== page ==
Everyone’s time is precious and there’s nothing more frustrating than being 20 minutes into a meeting without any clue of why you’ve been asked to be there! Be sure to create a main goal or purpose of the meeting so that you can work towards achieving it. When you highlight a specific purpose of coming together for a discussion, it’s going to minimize your chances of getting off-track because you are continuously working towards that goal. If you notice the conversation trailing off a little bit, all you have to do is ask if it’s related to the main purpose of the meeting. If it isn’t related, gently bring the conversation back to its main discussion. 

5 Invite key players and decision-makers only 

Only invite people who are directly involved in the purpose of the meeting. Information can always be relayed to others but time can’t be bought back. If someone’s attendance isn’t completely necessary, don’t ask them to be in the meeting when they could be using that time more productively. Think about who is required for the meeting goal to be attained and who is going to be able to make decisions in order to push the progress of the project or the task at hand. If there’s a participant who hasn’t been assigned an action item, their attendance likely wasn’t needed. This simply requires some thoughtfulness while planning the initial meeting. 

6 Use the parking lot technique 

Always follow the order of the agenda. If and when new items come up, place them in the “parking lot”. If and when you begin to notice other points arising throughout the meeting that aren’t on the agenda, make sure the note taker jots them down so that they can be revisited at another time. This is something that a lot of businesses refer to as the “parking lot technique”. You park the ideas that are unrelated to the main purpose of the meeting and then revisit them as soon as you and your team are able to, whether this be in an informal discussion or through planning a future meeting that focuses on one or a few points set aside. This ensures that a great point from a colleague doesn’t go unnoticed but also ensures that this point doesn’t take away from the goal of the current meeting.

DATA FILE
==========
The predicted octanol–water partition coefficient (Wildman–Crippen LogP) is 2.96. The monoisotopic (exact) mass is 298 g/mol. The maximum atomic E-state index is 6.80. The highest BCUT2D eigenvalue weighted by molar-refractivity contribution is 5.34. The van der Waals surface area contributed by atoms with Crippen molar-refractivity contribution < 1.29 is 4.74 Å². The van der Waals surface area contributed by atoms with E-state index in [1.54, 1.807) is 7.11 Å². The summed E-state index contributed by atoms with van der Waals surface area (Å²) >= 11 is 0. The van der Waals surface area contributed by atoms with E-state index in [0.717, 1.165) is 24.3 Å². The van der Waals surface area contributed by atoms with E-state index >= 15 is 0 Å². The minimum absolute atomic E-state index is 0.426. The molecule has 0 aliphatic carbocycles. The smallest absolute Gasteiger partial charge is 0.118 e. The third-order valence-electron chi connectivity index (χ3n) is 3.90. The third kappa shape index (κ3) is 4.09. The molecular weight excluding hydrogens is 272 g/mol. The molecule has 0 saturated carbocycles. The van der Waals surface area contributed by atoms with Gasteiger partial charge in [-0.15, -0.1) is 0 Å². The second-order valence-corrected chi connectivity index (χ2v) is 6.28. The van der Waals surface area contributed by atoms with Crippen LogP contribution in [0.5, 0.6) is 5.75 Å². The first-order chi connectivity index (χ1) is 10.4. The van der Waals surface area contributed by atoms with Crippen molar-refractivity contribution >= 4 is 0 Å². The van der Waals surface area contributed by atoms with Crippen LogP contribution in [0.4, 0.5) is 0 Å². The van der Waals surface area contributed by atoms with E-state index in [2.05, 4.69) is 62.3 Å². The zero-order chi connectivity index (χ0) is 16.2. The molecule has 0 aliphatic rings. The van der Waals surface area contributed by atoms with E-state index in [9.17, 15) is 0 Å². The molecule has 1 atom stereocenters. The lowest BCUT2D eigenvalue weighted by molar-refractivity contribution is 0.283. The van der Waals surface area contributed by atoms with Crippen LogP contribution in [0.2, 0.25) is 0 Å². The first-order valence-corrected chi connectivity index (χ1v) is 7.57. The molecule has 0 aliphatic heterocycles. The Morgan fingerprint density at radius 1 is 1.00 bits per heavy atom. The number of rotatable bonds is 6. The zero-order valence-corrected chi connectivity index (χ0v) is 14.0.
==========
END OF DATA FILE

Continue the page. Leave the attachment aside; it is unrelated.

7 Take some side conversations outside the meeting 

Oftentimes, if someone brings up a conversation with another team member, rather than simply making a comment, this is best addressed outside of the meeting. When not all of the attendees need to be there for that particular conversation or that particular decision, you can take these side discussions outside of the call, whether it be during another part of the meeting that you’re not required for, or after the meeting. If the conversation is going to take a little bit longer to tackle, consider organizing a future meeting where you can organize the details of it. Not allowing this conversation to unfold during the current meeting is going to give you more valuable time to focus on the purpose or main goal and it’s also going to enhance the quality of that separate conversation as well. 

8 Make it a habit to finish before the end time 

Normalize ending your call or meeting when every item in the agenda is checked off. As we previously mentioned, you want to allocate a little bit more time than necessary to each agenda item so that you can leave space for any discussion or questions. When the meeting actually does end early though, this shows your team members that you value their time and understand that it could be used more productively than staying in a meeting for its full duration, without a true purpose to it. Making this a habit is going to motivate people to stay on track because they know the meeting could finish early. What’s more, is that you get that time back too!

Parting advice 

Team meetings can’t be enjoyable nor productive when the discussion is disorganized and lacks focus. It’s a solid meeting management practice to plan well ahead of time, to keep both you and your team members organized, prepared, and ready to make the most of the meeting time. We hope that these ways to prevent meetings from getting off-track will set you up for success for a future meeting that’s coming up soon. If you enjoyed this article and found it helpful, be sure to share it with a friend or a colleague. As always, it’s a pleasure to see you on the Fellow blog and we’ll catch you next time!